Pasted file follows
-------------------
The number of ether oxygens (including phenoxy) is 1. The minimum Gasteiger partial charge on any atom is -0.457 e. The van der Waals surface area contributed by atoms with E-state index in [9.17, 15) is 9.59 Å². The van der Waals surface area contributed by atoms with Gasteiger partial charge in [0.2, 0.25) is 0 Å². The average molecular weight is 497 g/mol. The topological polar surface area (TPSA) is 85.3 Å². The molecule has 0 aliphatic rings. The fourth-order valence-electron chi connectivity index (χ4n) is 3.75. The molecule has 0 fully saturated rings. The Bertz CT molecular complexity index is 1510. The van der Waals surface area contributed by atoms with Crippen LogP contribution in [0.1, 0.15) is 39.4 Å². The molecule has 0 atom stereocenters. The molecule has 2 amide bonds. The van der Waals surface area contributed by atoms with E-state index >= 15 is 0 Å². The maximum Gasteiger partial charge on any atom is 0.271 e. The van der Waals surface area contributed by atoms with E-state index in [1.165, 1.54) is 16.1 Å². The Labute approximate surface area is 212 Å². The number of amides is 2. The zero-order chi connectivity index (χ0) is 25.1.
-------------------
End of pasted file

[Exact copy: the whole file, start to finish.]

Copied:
The number of ether oxygens (including phenoxy) is 1. The minimum Gasteiger partial charge on any atom is -0.457 e. The van der Waals surface area contributed by atoms with E-state index in [9.17, 15) is 9.59 Å². The van der Waals surface area contributed by atoms with Gasteiger partial charge in [0.2, 0.25) is 0 Å². The average molecular weight is 497 g/mol. The topological polar surface area (TPSA) is 85.3 Å². The molecule has 0 aliphatic rings. The fourth-order valence-electron chi connectivity index (χ4n) is 3.75. The molecule has 0 fully saturated rings. The Bertz CT molecular complexity index is 1510. The van der Waals surface area contributed by atoms with Crippen LogP contribution in [0.1, 0.15) is 39.4 Å². The molecule has 0 atom stereocenters. The molecule has 2 amide bonds. The van der Waals surface area contributed by atoms with E-state index >= 15 is 0 Å². The maximum Gasteiger partial charge on any atom is 0.271 e. The van der Waals surface area contributed by atoms with E-state index in [1.165, 1.54) is 16.1 Å². The Labute approximate surface area is 212 Å². The number of amides is 2. The zero-order chi connectivity index (χ0) is 25.1.